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01.12.2017 | Research article | Ausgabe 1/2017 Open Access

Journal of Diabetes & Metabolic Disorders 1/2017

HbA1c screening for new onset diabetes following acute coronary syndrome: is it a worthwhile test in clinical practice?

Journal of Diabetes & Metabolic Disorders > Ausgabe 1/2017
Sebastian T. Lugg, Christine J. H. May, Peter Nightingale, Robbie P. E. Tuffley, June Al-Hourani, Parijat De



Diabetes and pre-diabetes are prevalent in acute coronary syndrome (ACS) and relate to adverse outcomes. This study used HbA1c to screen for degrees of glucose intolerance amongst patients without known diabetes presenting with ACS.


Over a 1-year period (June 2014–2015) consecutive patients admitted to a single centre cardiology unit with an initial diagnosis of ACS without prior diabetes diagnosis were electronically referred to our diabetes team. Patients were screened for the presence of diabetes by use of an initial HbA1c blood test on day 2 or 3 post admission. If abnormal (≥42 mmol/mol; ≥6.0%), patients were invited for a repeat HbA1c at 2 weeks, and if an intermediate result (42–47 mmol/mol; 6.0–6.4%), for an oral glucose tolerance test (OGTT) at 3 months. Patients were diagnosed with Type 2 diabetes if the repeat HbA1c result was high (≥48 mmol/mol; ≥6.5%) or the OGTT at 3 months confirmed the diagnosis. Other data collected included baseline demographics, risk factors and any history of cardiovascular disease. All patients with ACS were stratified according to the diagnosis and subsequent management.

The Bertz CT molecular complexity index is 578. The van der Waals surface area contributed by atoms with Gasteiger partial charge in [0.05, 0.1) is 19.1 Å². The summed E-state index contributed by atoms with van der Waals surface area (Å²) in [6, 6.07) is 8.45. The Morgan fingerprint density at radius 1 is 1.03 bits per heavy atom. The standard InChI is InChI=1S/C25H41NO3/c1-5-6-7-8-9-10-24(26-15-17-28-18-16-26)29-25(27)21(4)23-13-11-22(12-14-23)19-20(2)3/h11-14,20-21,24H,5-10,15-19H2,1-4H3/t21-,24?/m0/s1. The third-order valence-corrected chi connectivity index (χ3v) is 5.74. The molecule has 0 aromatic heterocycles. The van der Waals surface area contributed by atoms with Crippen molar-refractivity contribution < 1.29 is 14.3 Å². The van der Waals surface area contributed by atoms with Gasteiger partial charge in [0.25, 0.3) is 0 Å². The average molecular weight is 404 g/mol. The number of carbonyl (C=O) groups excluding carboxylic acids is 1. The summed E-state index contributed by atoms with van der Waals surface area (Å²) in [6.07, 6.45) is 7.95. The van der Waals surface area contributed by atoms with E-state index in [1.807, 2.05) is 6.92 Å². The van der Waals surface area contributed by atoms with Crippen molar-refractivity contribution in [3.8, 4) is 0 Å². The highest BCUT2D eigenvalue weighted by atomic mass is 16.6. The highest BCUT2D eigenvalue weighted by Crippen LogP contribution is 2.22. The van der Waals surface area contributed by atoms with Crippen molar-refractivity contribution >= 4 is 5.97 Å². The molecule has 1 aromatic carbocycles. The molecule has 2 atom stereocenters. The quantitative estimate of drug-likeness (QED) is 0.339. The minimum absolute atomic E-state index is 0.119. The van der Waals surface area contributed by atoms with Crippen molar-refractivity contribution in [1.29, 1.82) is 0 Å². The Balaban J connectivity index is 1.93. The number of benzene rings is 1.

We screened 399 patients in total. The mean age was 65 ± 14 years, 268 (67%) were men, 290 (73%) were Caucasian, 95 (24%) were South Asian and 14 (4%) were Afro-Caribbean ethnicity. Of all patients, 57 (14.3%) were diagnosed as pre-diabetes and 43 (10.8%) newly diagnosed diabetes. During the study 28 (7%) patients could not be classified; 6 (1.5%) patients died during the study and 22 (5.5%) patients were missing either initial or repeat HbA1c and were subsequently lost to follow up. Of the baseline variables assessed, there were significantly more patients of South Asian ethnicity in the diabetes group compared to the normal group (42 vs 20%; p = 0.003). There was no difference in detection rates in patients with more severe ACS requiring percutaneous or cardiac surgical intervention.


The use of a simple HbA1c screening method in clinical practice can detect new onset diabetes in approximately 1 in 10 high-risk post ACS patients.
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